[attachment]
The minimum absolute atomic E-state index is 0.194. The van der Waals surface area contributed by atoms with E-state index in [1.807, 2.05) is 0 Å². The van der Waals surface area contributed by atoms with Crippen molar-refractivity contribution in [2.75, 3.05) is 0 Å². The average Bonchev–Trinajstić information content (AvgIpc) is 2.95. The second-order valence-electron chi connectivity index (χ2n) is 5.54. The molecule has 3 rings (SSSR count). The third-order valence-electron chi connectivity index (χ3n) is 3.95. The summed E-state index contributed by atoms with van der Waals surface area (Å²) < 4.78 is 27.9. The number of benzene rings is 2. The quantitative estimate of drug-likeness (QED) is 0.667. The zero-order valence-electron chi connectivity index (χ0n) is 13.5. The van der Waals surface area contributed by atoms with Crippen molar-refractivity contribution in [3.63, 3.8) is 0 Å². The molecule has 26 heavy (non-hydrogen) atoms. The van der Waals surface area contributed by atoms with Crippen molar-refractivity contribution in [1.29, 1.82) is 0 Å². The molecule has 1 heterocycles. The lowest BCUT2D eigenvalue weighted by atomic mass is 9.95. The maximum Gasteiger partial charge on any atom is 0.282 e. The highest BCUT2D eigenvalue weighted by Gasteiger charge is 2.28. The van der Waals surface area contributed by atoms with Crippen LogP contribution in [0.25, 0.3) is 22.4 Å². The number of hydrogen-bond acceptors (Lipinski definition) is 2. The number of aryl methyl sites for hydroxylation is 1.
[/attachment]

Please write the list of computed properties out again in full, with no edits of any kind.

The minimum absolute atomic E-state index is 0.194. The van der Waals surface area contributed by atoms with E-state index in [1.807, 2.05) is 0 Å². The van der Waals surface area contributed by atoms with Crippen molar-refractivity contribution in [2.75, 3.05) is 0 Å². The average Bonchev–Trinajstić information content (AvgIpc) is 2.95. The second-order valence-electron chi connectivity index (χ2n) is 5.54. The molecule has 3 rings (SSSR count). The third-order valence-electron chi connectivity index (χ3n) is 3.95. The summed E-state index contributed by atoms with van der Waals surface area (Å²) < 4.78 is 27.9. The number of benzene rings is 2. The quantitative estimate of drug-likeness (QED) is 0.667. The zero-order valence-electron chi connectivity index (χ0n) is 13.5. The van der Waals surface area contributed by atoms with Crippen molar-refractivity contribution in [3.63, 3.8) is 0 Å². The molecule has 26 heavy (non-hydrogen) atoms. The van der Waals surface area contributed by atoms with Crippen molar-refractivity contribution in [1.29, 1.82) is 0 Å². The molecule has 1 heterocycles. The lowest BCUT2D eigenvalue weighted by atomic mass is 9.95. The maximum Gasteiger partial charge on any atom is 0.282 e. The highest BCUT2D eigenvalue weighted by Gasteiger charge is 2.28. The van der Waals surface area contributed by atoms with Crippen LogP contribution in [0.25, 0.3) is 22.4 Å². The number of hydrogen-bond acceptors (Lipinski definition) is 2. The number of aryl methyl sites for hydroxylation is 1.